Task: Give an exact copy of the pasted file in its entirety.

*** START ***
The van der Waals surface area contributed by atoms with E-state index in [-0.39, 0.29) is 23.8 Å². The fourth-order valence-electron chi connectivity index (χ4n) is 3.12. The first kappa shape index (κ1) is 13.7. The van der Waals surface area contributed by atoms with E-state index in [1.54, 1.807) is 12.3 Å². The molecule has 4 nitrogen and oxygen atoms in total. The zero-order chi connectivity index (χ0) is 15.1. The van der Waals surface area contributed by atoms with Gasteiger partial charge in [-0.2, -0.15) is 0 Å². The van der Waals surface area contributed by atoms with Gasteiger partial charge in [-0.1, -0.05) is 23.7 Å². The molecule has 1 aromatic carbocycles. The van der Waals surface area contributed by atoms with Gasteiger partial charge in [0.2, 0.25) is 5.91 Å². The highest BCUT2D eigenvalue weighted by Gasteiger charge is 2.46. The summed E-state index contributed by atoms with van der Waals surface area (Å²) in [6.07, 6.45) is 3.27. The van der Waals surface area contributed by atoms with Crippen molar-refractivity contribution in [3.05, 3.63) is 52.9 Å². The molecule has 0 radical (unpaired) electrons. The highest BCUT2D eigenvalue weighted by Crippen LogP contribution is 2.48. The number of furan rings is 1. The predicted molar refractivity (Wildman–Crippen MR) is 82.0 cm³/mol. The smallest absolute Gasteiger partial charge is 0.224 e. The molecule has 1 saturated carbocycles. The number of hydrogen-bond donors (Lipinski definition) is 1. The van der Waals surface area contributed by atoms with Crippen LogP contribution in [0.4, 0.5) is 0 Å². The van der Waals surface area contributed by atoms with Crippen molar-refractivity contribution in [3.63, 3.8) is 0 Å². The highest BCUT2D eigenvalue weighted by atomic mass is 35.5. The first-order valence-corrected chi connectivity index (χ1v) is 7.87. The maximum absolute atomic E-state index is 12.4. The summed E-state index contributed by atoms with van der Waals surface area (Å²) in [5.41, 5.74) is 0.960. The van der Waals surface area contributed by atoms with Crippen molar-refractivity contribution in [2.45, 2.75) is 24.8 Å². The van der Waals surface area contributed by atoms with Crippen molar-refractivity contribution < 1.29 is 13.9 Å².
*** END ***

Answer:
The van der Waals surface area contributed by atoms with E-state index in [-0.39, 0.29) is 23.8 Å². The fourth-order valence-electron chi connectivity index (χ4n) is 3.12. The first kappa shape index (κ1) is 13.7. The van der Waals surface area contributed by atoms with E-state index in [1.54, 1.807) is 12.3 Å². The molecule has 4 nitrogen and oxygen atoms in total. The zero-order chi connectivity index (χ0) is 15.1. The van der Waals surface area contributed by atoms with Gasteiger partial charge in [-0.2, -0.15) is 0 Å². The van der Waals surface area contributed by atoms with Gasteiger partial charge in [-0.1, -0.05) is 23.7 Å². The molecule has 1 aromatic carbocycles. The van der Waals surface area contributed by atoms with Gasteiger partial charge in [0.2, 0.25) is 5.91 Å². The highest BCUT2D eigenvalue weighted by Gasteiger charge is 2.46. The summed E-state index contributed by atoms with van der Waals surface area (Å²) in [6.07, 6.45) is 3.27. The van der Waals surface area contributed by atoms with Crippen molar-refractivity contribution in [3.05, 3.63) is 52.9 Å². The molecule has 0 radical (unpaired) electrons. The highest BCUT2D eigenvalue weighted by Crippen LogP contribution is 2.48. The number of furan rings is 1. The predicted molar refractivity (Wildman–Crippen MR) is 82.0 cm³/mol. The smallest absolute Gasteiger partial charge is 0.224 e. The molecule has 1 saturated carbocycles. The number of hydrogen-bond donors (Lipinski definition) is 1. The van der Waals surface area contributed by atoms with Crippen LogP contribution in [0.4, 0.5) is 0 Å². The van der Waals surface area contributed by atoms with Crippen molar-refractivity contribution in [3.63, 3.8) is 0 Å². The highest BCUT2D eigenvalue weighted by atomic mass is 35.5. The first-order valence-corrected chi connectivity index (χ1v) is 7.87. The maximum absolute atomic E-state index is 12.4. The summed E-state index contributed by atoms with van der Waals surface area (Å²) in [5.41, 5.74) is 0.960. The van der Waals surface area contributed by atoms with Crippen molar-refractivity contribution in [2.45, 2.75) is 24.8 Å². The van der Waals surface area contributed by atoms with Crippen molar-refractivity contribution < 1.29 is 13.9 Å².